Wednesday, 26 June 2013

Another flawed Stratfor article on Putin's Russia

Forbes has published the first part in a three-part  series on Russia's leadership after Putin eventually leaves office. There is no mention of the author/authors - the only information given is that the article is provided by Stratfor - but the text bears the hallmarks of Robert D. Kaplan, Chief Geopolitical Analyst at Stratfor. 
Although the article contains some interesting analysis, its point of departure is utterly false. Kaplan and his associates at Stratfor clearly idealize autocracy and dictatorship as the "natural" way of governing Russia:
Without a heavy-handed leader, Russia struggles to maintain stability. Instability is inherent to Russia given its massive, inhospitable territory, indefensible borders, hostile neighboring powers and diverse population. Only when it has had an autocratic leader who set up a system where competing factions are balanced against each other has Russia enjoyed prosperity and stability.
A system of balances under one resolute figure existed during the rule of some of the country’s most prominent leaders, such as Ivan the Terrible, Peter the Great, Catherine the Great, Alexander II, Josef Stalin — and now Vladimir Putin.
Each Russian leader must create and tinker with this system to ensure the governing apparatus does not atrophy, fracture or rise in mutiny. For this reason, Russian leaders have continually had to rearrange the power circles beneath them. Significant adjustments have been necessary as Russia grows and stabilizes or declines and comes under threat.
In keeping with its general tone, the Stratfor article also emphasizes "the decade of chaos" during the Yeltsin presidency, completely neglecting the fact that Boris Yeltsin - in spite of his many mistakes - was a force for good, as professor Herbert J. Ellison points out in his book "Boris Yeltsin and Russia's Democratic Transformation":

He created a new office of Russian president, to which he was elected; designed a democratic constitution for the Soviet Union that precipitated a coup attempt by traditionalist communist leaders; granted independence to the nations of the Soviet Union; and replaced Communist Party rule with democracy and the socialist economy with a market economy. In a short period, he had succeeded in becoming the first popularly elected leader in a thousand years of Russian history. He had blocked violent attempts at counter-revolution and overcome powerful resistance to his reform program. His achievements rank among the most extraordinary feats of political leadership in the twentieth century.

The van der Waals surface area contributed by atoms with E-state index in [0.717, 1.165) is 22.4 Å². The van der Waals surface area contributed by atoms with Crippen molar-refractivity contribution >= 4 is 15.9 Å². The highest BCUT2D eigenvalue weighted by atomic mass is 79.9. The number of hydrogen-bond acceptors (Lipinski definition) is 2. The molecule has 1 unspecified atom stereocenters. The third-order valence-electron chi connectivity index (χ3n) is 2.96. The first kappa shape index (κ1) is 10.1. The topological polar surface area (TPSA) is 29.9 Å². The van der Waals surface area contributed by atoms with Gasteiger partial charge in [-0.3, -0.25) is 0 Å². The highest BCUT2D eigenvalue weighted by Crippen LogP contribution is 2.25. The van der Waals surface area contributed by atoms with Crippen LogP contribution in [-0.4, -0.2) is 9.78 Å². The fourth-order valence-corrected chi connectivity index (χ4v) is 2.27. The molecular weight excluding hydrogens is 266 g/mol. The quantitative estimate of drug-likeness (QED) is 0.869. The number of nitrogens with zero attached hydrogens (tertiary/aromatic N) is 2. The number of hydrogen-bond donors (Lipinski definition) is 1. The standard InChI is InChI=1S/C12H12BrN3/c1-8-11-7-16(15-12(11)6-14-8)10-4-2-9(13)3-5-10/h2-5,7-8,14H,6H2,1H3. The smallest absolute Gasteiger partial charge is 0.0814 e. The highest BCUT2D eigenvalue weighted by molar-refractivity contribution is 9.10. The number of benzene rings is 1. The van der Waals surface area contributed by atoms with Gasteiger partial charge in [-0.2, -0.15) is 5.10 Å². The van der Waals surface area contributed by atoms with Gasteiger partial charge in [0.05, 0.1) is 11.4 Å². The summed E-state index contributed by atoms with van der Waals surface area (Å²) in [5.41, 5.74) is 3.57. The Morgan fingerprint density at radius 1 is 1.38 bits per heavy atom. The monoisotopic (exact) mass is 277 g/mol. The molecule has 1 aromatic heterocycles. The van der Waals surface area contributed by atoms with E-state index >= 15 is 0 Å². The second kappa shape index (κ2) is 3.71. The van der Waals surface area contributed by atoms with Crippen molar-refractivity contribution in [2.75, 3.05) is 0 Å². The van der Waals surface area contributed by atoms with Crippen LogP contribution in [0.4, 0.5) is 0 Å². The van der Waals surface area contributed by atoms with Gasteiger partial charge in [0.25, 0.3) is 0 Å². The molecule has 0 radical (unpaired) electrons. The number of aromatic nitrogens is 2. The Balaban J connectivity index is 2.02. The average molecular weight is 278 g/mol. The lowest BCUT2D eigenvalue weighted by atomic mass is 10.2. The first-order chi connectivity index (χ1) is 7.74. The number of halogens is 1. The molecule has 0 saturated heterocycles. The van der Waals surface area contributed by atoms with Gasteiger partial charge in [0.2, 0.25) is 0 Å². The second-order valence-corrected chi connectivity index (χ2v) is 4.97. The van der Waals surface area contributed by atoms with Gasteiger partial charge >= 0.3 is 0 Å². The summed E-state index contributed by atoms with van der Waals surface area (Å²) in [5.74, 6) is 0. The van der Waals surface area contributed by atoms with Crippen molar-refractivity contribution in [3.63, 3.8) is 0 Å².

And there were other good things during the Yeltsin presidency:

Of all of Russia's many rulers since the country was unified some 500 years ago (excluding the shortlived Provisional Government of 1917), Yeltsin was the only one who permitted almost complete freedom of speech and religion. The 1990s was the only time in Russian history when adherents of almost every ideology were free to express their views and criticize the government. Adherents of virtually every religion were for the first time free to practice their faith. Yeltsin also deserves credit for dismantling most of the Soviet Union's huge military-industrial complex, which once accounted for anywhere from a third to a half of GDP. Finally, the Yeltsin era saw a vast expansion of both political and economic freedom, even if tainted by corruption. Here too, there was greater progress than under any other Russian ruler, with the possible exception of the 19th century reformist Czar Alexander II, who abolished serfdom and thereby freed the majority of the population from a state of near-slavery.

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